April is Autism Awareness Month. A common feature of autism is insistence on sameness and following routines. The COVID-19 pandemic has been especially difficult for people with autism because it has caused an abrupt and unexplainable change in their daily routines. Many of the activities that were a regular and expected part of their lives have been disrupted and suspended indefinitely. This includes school, work, family gatherings, athletics, and attending church.
Our daughter Danielle has autism and is non-verbal. She loves to attend Mass and looks forward to it. Frequently on Sundays, she will remind us that it is time for church. She does this by using an electronic speech device. She presses “church” and then usually one of her favorite prayers.
The first weekend when we were required to follow the stay-at-home protocol, we viewed Mass by live stream on the computer. Danielle was a little unsure of the whole thing. Although she sat there quietly with her Picture Missal and watched what was happening on the computer, she seemed less than enthusiastic about it, and at times inattentive.
As the weeks went by and we continued to present the live stream Mass to her each Sunday, she became more focused. Gradually she started to tolerate this new routine better. A few days ago, we watched the Easter Mass livestreamed from Villanova University. It was touching to hear the celebrant pray for the class of 2020 because our son Colin will graduate from law school there in May. Danielle was happy to hear the music. She smiled along as the choir sang “Jesus Christ is Risen Today.” She followed the prayers.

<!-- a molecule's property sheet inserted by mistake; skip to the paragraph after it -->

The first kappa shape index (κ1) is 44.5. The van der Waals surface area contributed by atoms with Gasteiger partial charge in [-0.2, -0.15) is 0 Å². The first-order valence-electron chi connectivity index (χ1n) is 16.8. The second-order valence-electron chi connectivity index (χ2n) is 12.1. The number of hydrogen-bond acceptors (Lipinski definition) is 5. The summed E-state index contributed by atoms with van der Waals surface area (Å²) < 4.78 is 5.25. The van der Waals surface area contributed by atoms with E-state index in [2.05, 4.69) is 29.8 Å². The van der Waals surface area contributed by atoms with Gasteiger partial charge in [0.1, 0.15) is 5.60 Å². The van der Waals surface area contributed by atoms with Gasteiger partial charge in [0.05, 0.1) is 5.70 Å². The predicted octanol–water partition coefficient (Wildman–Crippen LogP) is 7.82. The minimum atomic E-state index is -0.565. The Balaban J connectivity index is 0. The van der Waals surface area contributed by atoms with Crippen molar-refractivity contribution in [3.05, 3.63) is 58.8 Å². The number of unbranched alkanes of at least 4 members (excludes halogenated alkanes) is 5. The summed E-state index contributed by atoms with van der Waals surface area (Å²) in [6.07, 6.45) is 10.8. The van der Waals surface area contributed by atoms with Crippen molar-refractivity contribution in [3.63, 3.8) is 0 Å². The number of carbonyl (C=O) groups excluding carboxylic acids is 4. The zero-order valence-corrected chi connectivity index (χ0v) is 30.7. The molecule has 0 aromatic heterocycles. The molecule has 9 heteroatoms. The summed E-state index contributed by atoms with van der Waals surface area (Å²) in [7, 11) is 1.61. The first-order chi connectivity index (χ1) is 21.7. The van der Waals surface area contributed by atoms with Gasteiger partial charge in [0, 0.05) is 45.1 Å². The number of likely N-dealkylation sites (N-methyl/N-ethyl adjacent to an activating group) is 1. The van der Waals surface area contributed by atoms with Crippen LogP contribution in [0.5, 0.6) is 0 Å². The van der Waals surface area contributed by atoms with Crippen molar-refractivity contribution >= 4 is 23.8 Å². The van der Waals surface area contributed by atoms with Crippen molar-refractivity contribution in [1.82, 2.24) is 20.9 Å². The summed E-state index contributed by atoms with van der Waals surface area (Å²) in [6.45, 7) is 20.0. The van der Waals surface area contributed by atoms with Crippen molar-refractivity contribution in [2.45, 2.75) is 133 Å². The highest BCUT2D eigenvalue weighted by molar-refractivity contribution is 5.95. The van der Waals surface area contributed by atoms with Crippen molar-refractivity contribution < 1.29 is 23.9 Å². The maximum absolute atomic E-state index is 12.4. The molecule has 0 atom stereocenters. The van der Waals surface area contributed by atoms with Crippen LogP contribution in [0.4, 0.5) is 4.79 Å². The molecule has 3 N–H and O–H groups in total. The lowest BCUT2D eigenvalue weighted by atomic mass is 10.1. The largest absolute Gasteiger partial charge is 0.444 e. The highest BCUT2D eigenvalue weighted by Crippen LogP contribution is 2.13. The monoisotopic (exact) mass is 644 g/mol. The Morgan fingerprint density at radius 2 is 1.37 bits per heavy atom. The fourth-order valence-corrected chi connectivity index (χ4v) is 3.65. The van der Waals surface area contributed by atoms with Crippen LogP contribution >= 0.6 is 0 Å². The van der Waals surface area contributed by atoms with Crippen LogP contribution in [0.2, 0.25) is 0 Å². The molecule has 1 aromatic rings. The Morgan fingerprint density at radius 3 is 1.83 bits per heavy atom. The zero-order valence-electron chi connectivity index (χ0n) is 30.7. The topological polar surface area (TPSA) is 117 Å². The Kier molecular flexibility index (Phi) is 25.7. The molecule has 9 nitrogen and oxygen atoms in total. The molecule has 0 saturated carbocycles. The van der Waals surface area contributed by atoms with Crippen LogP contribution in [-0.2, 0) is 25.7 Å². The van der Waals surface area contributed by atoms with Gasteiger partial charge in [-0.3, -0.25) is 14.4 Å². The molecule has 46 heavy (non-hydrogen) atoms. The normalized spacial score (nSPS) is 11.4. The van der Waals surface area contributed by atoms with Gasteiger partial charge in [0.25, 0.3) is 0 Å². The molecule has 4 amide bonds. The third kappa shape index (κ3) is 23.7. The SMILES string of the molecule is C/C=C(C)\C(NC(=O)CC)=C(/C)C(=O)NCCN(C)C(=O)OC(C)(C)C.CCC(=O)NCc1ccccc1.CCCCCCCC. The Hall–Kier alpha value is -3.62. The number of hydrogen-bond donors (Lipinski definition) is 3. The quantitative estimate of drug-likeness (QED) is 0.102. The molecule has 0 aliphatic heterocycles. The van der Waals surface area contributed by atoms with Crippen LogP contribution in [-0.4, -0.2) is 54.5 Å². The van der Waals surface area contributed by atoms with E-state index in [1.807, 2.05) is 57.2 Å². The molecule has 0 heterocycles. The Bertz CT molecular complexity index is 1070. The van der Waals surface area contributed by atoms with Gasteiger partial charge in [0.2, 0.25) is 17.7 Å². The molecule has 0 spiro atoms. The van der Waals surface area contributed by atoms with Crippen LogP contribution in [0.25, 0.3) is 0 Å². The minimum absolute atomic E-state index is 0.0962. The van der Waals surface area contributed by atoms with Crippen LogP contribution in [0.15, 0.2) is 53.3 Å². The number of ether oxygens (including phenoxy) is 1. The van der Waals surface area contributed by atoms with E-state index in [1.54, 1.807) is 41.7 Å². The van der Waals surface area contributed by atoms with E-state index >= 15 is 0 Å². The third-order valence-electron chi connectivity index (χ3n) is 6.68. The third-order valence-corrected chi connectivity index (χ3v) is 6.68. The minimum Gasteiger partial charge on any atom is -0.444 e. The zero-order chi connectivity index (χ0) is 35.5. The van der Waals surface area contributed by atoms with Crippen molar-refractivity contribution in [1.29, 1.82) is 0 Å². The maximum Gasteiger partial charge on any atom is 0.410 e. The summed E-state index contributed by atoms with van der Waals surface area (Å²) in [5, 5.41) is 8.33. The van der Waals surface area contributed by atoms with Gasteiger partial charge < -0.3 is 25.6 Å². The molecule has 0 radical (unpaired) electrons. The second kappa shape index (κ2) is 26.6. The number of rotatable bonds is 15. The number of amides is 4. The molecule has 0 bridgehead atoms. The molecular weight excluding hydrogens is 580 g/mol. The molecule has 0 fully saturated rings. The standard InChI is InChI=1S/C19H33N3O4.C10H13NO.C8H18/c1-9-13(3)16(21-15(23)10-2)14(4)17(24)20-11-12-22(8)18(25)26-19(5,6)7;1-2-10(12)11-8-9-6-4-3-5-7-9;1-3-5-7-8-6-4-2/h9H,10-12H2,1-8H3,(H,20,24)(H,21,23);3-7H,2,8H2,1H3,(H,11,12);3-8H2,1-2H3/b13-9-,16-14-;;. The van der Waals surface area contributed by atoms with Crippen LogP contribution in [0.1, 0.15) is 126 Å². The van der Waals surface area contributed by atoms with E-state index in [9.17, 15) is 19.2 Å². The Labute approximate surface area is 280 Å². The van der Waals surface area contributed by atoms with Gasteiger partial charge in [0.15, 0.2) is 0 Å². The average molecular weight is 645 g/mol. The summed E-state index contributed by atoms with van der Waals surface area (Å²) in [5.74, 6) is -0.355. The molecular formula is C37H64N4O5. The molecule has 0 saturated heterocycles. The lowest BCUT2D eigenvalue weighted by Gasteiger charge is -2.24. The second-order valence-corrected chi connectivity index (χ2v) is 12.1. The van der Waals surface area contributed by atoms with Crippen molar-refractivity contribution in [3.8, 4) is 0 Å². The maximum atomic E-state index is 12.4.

The idea of spiritual communion, where we ask that Jesus come spiritually into our hearts since we cannot receive Him sacramentally, was very difficult for her to grasp. She is used to walking in line and receiving the Body of Christ from the priest reverently. That’s her routine and it took a really long time for her to master this skill. So we’re not sure what she thought about spiritual communion. Perhaps she understands it better than we know.
These are strange and difficult times. Yet the Church continues to be the Body of Christ even when we are sheltered in place at home. The priest shed some light on this when he elevated the host and repeated the famous words of Saint Augustine, “See what you believe and become what you see.” People with autism and all the rest of us are learning this as we go.
Copyright 2020 Dave and Mercedes Rizzo
Images (from top): Copyright 2020 Holy Cross Family Ministries; others copyright 2020 Dave and Mercedes Rizzo
About the Author
David and Mercedes write and speak from a faith perspective as parents of a child with autism. They are available to speak, and have appeared on radio and other media. Visit DavidAndMercedesRizzo.com to learn more. Follow them on Facebook at Autism With The Rizzos. Authors of Praying For Your Special Needs Child, (Word Among Us Press) and Spiritually Able and The Adaptive First Eucharist Preparation Kit (Loyola Press).